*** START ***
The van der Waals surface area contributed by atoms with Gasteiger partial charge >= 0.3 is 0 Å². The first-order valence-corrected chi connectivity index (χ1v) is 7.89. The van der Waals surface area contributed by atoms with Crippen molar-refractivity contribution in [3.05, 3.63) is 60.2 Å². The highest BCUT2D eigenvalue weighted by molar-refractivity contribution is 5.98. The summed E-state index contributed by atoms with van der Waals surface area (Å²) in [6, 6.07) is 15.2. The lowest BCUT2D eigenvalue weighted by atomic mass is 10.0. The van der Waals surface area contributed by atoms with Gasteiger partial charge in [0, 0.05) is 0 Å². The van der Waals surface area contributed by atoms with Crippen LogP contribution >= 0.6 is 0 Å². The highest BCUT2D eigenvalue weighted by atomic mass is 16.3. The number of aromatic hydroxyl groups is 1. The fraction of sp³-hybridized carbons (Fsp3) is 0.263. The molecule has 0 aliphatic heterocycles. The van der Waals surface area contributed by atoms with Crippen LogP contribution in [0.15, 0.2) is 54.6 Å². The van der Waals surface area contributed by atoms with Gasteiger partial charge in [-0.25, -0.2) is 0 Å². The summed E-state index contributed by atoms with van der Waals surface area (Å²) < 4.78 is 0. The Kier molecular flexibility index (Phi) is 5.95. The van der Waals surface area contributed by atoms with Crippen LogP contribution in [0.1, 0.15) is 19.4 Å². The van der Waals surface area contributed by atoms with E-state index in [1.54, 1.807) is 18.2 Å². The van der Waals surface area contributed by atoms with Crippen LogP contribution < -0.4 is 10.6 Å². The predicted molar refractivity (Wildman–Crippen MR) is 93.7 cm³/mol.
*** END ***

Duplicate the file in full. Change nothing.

The van der Waals surface area contributed by atoms with Gasteiger partial charge >= 0.3 is 0 Å². The first-order valence-corrected chi connectivity index (χ1v) is 7.89. The van der Waals surface area contributed by atoms with Crippen molar-refractivity contribution in [3.05, 3.63) is 60.2 Å². The highest BCUT2D eigenvalue weighted by molar-refractivity contribution is 5.98. The summed E-state index contributed by atoms with van der Waals surface area (Å²) in [6, 6.07) is 15.2. The lowest BCUT2D eigenvalue weighted by atomic mass is 10.0. The van der Waals surface area contributed by atoms with Gasteiger partial charge in [0, 0.05) is 0 Å². The van der Waals surface area contributed by atoms with Crippen LogP contribution >= 0.6 is 0 Å². The highest BCUT2D eigenvalue weighted by atomic mass is 16.3. The number of aromatic hydroxyl groups is 1. The fraction of sp³-hybridized carbons (Fsp3) is 0.263. The molecule has 0 aliphatic heterocycles. The van der Waals surface area contributed by atoms with Crippen LogP contribution in [0.15, 0.2) is 54.6 Å². The van der Waals surface area contributed by atoms with Gasteiger partial charge in [-0.25, -0.2) is 0 Å². The summed E-state index contributed by atoms with van der Waals surface area (Å²) < 4.78 is 0. The Kier molecular flexibility index (Phi) is 5.95. The van der Waals surface area contributed by atoms with Crippen LogP contribution in [0.1, 0.15) is 19.4 Å². The van der Waals surface area contributed by atoms with E-state index in [1.54, 1.807) is 18.2 Å². The van der Waals surface area contributed by atoms with Crippen LogP contribution < -0.4 is 10.6 Å². The predicted molar refractivity (Wildman–Crippen MR) is 93.7 cm³/mol.